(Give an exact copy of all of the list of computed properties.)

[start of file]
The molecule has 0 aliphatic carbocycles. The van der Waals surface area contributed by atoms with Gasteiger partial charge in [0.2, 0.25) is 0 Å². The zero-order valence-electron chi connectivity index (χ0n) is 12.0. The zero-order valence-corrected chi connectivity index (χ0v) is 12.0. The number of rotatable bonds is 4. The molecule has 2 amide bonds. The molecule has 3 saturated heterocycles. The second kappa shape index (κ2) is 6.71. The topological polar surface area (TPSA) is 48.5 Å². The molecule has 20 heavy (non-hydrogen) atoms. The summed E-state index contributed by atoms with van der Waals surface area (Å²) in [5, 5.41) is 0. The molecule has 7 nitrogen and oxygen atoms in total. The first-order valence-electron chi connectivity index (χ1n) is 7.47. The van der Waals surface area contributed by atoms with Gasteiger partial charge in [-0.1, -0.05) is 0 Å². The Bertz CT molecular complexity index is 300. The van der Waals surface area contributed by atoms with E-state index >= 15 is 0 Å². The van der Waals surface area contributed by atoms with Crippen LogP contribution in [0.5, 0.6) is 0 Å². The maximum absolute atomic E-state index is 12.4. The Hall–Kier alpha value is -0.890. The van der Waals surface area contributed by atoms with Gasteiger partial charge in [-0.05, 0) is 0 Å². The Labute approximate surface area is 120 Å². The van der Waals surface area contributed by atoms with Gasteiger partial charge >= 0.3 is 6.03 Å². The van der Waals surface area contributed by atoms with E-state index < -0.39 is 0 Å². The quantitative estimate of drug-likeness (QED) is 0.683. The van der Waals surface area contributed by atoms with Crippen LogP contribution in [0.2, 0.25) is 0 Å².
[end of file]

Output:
The molecule has 0 aliphatic carbocycles. The van der Waals surface area contributed by atoms with Gasteiger partial charge in [0.2, 0.25) is 0 Å². The zero-order valence-electron chi connectivity index (χ0n) is 12.0. The zero-order valence-corrected chi connectivity index (χ0v) is 12.0. The number of rotatable bonds is 4. The molecule has 2 amide bonds. The molecule has 3 saturated heterocycles. The second kappa shape index (κ2) is 6.71. The topological polar surface area (TPSA) is 48.5 Å². The molecule has 20 heavy (non-hydrogen) atoms. The summed E-state index contributed by atoms with van der Waals surface area (Å²) in [5, 5.41) is 0. The molecule has 7 nitrogen and oxygen atoms in total. The first-order valence-electron chi connectivity index (χ1n) is 7.47. The van der Waals surface area contributed by atoms with Gasteiger partial charge in [-0.1, -0.05) is 0 Å². The Bertz CT molecular complexity index is 300. The van der Waals surface area contributed by atoms with E-state index >= 15 is 0 Å². The van der Waals surface area contributed by atoms with Crippen LogP contribution in [0.5, 0.6) is 0 Å². The maximum absolute atomic E-state index is 12.4. The Hall–Kier alpha value is -0.890. The van der Waals surface area contributed by atoms with Gasteiger partial charge in [-0.05, 0) is 0 Å². The Labute approximate surface area is 120 Å². The van der Waals surface area contributed by atoms with Gasteiger partial charge >= 0.3 is 6.03 Å². The van der Waals surface area contributed by atoms with E-state index < -0.39 is 0 Å². The quantitative estimate of drug-likeness (QED) is 0.683. The van der Waals surface area contributed by atoms with Crippen LogP contribution in [0.2, 0.25) is 0 Å².